How many beverage containers and bottles does a person need in their life? Hydroflasks, Starbucks tumblers, KeepCups, bottles with built-in diffusers for natural fruit-flavoured water, time-stamp markings to ensure you’re drinking enough throughout the day. And oh man, don’t get me started on personalized items. One way to get a sucker to buy something is if you tell them you can put their name on it. Keychains, phone casings, passport covers, notebooks – One foolproof way to get someone to buy a notebook they’ll never, ever use is to make it out of something unique like organic recycled paper, and then emboss their name onto the cover. I’ve been known to be that sucker myself so I know what I’m talking about.
Now, I’m not being a hater. Just like everyone else, I’ve also fallen victim to these temptations. (I have my name carved out of wood, embossed on a laptop bag, and forged into a necklace… In case I forget what my name is, you know.) This just brings us back to the conversation about exercising spending awareness and prioritizing our needs above wants, and doing away with the “stupid little accidental purchases” that we don’t consciously think about, and simply sucker ourselves into buying because Parkinson’s Law rightfully predicts that we’ll just use up our money because it’s there.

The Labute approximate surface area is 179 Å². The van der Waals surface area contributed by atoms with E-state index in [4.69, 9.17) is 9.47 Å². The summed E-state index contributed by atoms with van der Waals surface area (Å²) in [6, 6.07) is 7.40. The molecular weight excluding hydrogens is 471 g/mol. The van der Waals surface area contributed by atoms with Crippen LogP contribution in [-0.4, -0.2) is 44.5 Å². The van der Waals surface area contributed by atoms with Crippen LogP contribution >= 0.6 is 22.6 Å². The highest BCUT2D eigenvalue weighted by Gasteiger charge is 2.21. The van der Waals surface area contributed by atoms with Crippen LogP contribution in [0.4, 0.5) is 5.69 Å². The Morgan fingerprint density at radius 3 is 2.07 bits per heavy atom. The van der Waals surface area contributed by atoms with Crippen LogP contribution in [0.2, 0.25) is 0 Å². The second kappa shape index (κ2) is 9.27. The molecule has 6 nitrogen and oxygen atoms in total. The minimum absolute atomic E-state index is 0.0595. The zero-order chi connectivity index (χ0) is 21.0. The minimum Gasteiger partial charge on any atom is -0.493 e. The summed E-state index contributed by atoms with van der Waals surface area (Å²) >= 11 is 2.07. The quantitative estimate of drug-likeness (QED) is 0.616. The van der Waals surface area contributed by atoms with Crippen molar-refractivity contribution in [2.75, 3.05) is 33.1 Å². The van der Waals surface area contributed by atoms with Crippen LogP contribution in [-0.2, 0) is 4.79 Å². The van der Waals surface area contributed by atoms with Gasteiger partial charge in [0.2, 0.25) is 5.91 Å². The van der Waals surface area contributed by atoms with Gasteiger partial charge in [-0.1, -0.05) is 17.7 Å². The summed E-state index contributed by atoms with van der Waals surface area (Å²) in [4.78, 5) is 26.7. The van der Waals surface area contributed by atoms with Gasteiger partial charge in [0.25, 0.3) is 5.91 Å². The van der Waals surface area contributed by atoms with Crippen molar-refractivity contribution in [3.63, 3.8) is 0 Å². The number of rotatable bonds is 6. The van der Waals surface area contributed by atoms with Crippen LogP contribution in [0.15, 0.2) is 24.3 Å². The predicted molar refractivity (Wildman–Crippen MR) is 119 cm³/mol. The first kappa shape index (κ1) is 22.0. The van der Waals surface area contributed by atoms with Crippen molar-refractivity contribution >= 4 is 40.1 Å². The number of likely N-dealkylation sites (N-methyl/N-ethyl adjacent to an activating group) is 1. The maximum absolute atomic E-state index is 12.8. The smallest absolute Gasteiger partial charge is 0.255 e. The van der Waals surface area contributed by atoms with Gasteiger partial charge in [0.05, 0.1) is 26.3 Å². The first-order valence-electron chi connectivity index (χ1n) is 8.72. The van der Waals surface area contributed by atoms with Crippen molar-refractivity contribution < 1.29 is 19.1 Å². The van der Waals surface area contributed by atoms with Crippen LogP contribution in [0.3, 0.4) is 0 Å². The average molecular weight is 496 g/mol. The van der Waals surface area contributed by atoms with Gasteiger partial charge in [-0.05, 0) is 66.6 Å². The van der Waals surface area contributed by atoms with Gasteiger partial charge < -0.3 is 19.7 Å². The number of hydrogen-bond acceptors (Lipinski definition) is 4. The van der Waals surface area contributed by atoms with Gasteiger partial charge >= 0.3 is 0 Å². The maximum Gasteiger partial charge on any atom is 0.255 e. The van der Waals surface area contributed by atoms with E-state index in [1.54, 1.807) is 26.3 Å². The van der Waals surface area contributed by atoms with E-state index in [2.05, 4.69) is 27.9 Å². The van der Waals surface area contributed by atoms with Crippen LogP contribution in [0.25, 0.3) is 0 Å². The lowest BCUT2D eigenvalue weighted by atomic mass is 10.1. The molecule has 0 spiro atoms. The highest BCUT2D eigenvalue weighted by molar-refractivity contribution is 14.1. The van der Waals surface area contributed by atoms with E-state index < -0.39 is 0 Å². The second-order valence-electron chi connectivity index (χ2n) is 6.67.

I highly, highly recommend reading this piece by Mark Manson about how your insecurity is bought and sold, here’s an extract:
Oftentimes, the marketing in our economy pushes insecurity onto us that is not helpful and that intentionally triggers inadequacies or addictions within ourselves to make more profit.
… it also becomes economical to feed into everyone’s insecurities, their vices and vulnerabilities, to promote their worst fears and constantly remind them of their shortcomings and failures. It becomes profitable to set new and unrealistic standards, to generate a culture of comparison and inferiority. Because people who constantly feel inferior make the best customers.
We essentially share the same conclusion to all of this too; he says:
Some may argue that this sort of stuff should be regulated and controlled by government. Maybe that can help a little bit. But it doesn’t strike me as a good long-term solution.